It feels like a very long time since I did a Six on Saturday. I was away on holiday in Spain for a week, and then I had a day to catch up, then had to jet straight back off to Spain for a work trip, then it was my birthday the day after I got back, so it feels like I’ve had a hectic couple of weeks. It felt really luxurious to have a lie in this morning.

The weather at home while we were on holiday was pretty good so the garden didn’t look too bad when we got back, but then while I was away for work there was a day of heavy downpours and, going by the look of my bistro ……

…… it was somewhat windy too! Unfortunately my leaf blower died on me last time I used it, so I may have to sort this out longhand (so to speak!)

Anyway, on to today’s Six. Don’t forget to pop over to the Propagator’s blog if you want to check out more Sixes.

Number one.

I’m far too embarrassed by the state of our front garden to show you the whole thing – suffice it to say, there’s somewhat of a dandelion party going on! I would like to show you my Hydrangea though.

This was an acquisition earlier this Summer from the sale table at Notcutts and it’s done really well. I wanted something that will grow quite big so it’ll take up lots of space and make maintaining the front a bit easier (hopefully!) so I jumped at this as soon as I saw it. Its flowers have been the palest of green through the Summer, but now they’re morphing into this beautiful pink.

Number two.

Into the back garden for the rest of my points, and I think I’ll start with my Sunflower which is almost properly open.

I was worried it would open while we were on holiday, and then while I was away for work, but it’s held on to save the best for my return. Probably tomorrow or Monday it’ll be at its full glory.

Just to give you an idea of how tall it’s grown, that’s the top of my head, and I’m five foot four. I’ll measure it later, but it’s got to be eight feet tall.

Number three.

The Coleus and Eupatorium cuttings in the greenhouse look to be doing quite well.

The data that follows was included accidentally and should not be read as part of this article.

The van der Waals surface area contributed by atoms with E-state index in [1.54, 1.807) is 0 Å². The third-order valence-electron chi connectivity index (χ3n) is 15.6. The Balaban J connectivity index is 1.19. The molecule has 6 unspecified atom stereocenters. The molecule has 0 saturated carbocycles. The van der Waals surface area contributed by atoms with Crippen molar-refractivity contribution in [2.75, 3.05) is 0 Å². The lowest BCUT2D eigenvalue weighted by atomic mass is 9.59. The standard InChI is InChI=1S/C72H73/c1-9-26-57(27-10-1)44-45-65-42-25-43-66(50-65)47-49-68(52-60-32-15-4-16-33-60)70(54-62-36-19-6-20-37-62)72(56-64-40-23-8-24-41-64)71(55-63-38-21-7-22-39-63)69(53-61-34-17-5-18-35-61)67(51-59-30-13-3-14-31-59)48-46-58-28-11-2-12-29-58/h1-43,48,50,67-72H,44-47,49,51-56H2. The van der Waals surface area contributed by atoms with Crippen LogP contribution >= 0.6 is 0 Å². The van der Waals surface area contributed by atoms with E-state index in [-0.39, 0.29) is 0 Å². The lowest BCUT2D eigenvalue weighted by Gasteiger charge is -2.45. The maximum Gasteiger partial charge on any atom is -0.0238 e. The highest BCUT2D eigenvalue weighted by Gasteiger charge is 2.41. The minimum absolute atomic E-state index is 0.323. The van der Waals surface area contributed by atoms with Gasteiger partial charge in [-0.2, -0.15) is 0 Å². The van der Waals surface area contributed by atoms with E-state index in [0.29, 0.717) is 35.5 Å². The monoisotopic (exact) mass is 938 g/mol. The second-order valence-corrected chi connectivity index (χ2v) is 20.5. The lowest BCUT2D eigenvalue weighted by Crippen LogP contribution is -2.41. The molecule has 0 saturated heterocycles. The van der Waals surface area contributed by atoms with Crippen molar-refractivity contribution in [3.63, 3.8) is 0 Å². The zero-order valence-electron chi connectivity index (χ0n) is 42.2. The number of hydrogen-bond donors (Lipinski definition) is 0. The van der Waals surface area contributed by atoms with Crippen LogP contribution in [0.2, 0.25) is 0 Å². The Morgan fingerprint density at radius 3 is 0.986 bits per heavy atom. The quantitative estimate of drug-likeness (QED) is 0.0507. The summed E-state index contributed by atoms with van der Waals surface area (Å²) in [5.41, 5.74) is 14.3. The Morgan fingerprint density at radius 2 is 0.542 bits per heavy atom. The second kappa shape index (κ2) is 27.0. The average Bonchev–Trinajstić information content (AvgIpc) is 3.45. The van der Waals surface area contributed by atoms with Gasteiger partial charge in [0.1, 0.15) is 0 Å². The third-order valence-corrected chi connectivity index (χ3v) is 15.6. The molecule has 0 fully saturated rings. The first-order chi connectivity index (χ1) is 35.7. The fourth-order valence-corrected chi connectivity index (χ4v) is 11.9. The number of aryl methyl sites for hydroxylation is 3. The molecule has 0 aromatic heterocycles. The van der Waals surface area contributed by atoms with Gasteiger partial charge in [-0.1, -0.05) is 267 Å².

The purple Coleus and the Eupatorium are both starting to grow new leaves, which seems like it should be a good sign, but as this is my first time taking cuttings I might be wrong! Hopefully they’re growing roots as well as leaves. Maybe I should pinch the new leaves out so they focus purely on the roots. Any words of wisdom on this?

The red Coleus doesn’t look as happy, but I found the slithery perpetrator of that nibbled leaf still in the pot, so that explains it! He got unceremoniously chucked up the garden!

Number four.

I’ve still got some veg on the go.

Charlotte potatoes which have started to sprout nicely. I’ll get out later to cover as much as I can with compost to try to encourage more spuds. These are supposed to be ready for our Christmas lunch.

There’s a few leeks growing as well. These were supposed to be ready in October, but they look a way off yet, so maybe we’ll be able to have these for Christmas lunch too in a nice cheese sauce. Yum!

Number five.

The plants that continue to delight through Autumn are coming into their own.

The Eupatorium is starting to flower. They look pink to start off with and then when they open they’re a lovely bright white.

The Heather is showing off beautiful bright colours ….

…. as is the Cyclamen.

Finally the Callicarpa Bodinieri is starting to grow its purple berries, which is precisely why I bought one after falling in love with the berries this time last year.

Number six.

The trusty Cosmos.

Still going strong, as you can see.

The poor things are in desperate need of some deadheading though so I’ll do that over the weekend to try to prolong their pretty blooms.

That’s it then for this week. I’m off to the shops soon on a birthday shopping trip so no doubt I’ll tell you all about that soon.

Have a great weekend folks!